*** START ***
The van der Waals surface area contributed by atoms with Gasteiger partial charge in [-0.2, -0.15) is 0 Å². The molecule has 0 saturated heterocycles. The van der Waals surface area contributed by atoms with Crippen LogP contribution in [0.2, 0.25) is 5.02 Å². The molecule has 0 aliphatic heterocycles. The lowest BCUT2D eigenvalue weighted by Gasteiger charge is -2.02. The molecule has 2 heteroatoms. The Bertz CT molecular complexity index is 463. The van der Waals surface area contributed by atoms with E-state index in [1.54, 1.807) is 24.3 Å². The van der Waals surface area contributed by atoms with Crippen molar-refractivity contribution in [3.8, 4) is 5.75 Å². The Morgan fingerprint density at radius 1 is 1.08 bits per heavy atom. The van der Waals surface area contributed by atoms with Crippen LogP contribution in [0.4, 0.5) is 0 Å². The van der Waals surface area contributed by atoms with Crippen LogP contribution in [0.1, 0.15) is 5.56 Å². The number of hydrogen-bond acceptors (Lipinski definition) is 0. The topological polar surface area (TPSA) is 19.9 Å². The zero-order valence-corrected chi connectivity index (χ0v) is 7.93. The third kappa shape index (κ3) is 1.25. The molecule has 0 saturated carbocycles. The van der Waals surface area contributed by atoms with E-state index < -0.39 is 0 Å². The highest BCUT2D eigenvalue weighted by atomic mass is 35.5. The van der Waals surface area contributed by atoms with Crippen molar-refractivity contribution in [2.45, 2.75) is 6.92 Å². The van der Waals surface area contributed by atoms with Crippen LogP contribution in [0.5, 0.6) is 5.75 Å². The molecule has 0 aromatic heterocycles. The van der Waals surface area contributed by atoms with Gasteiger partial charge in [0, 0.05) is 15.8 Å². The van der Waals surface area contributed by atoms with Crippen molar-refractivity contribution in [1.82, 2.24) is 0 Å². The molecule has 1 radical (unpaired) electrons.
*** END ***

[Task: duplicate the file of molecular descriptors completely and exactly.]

The van der Waals surface area contributed by atoms with Gasteiger partial charge in [-0.2, -0.15) is 0 Å². The molecule has 0 saturated heterocycles. The van der Waals surface area contributed by atoms with Crippen LogP contribution in [0.2, 0.25) is 5.02 Å². The molecule has 0 aliphatic heterocycles. The lowest BCUT2D eigenvalue weighted by Gasteiger charge is -2.02. The molecule has 2 heteroatoms. The Bertz CT molecular complexity index is 463. The van der Waals surface area contributed by atoms with E-state index in [1.54, 1.807) is 24.3 Å². The van der Waals surface area contributed by atoms with Crippen molar-refractivity contribution in [3.8, 4) is 5.75 Å². The Morgan fingerprint density at radius 1 is 1.08 bits per heavy atom. The van der Waals surface area contributed by atoms with Crippen LogP contribution in [0.4, 0.5) is 0 Å². The van der Waals surface area contributed by atoms with Crippen LogP contribution in [0.1, 0.15) is 5.56 Å². The number of hydrogen-bond acceptors (Lipinski definition) is 0. The topological polar surface area (TPSA) is 19.9 Å². The zero-order valence-corrected chi connectivity index (χ0v) is 7.93. The third kappa shape index (κ3) is 1.25. The molecule has 0 saturated carbocycles. The van der Waals surface area contributed by atoms with E-state index < -0.39 is 0 Å². The highest BCUT2D eigenvalue weighted by atomic mass is 35.5. The van der Waals surface area contributed by atoms with Crippen molar-refractivity contribution in [2.45, 2.75) is 6.92 Å². The van der Waals surface area contributed by atoms with Crippen LogP contribution in [0.5, 0.6) is 5.75 Å². The molecule has 0 aromatic heterocycles. The van der Waals surface area contributed by atoms with Gasteiger partial charge in [0, 0.05) is 15.8 Å². The van der Waals surface area contributed by atoms with Crippen molar-refractivity contribution in [1.82, 2.24) is 0 Å². The molecule has 1 radical (unpaired) electrons.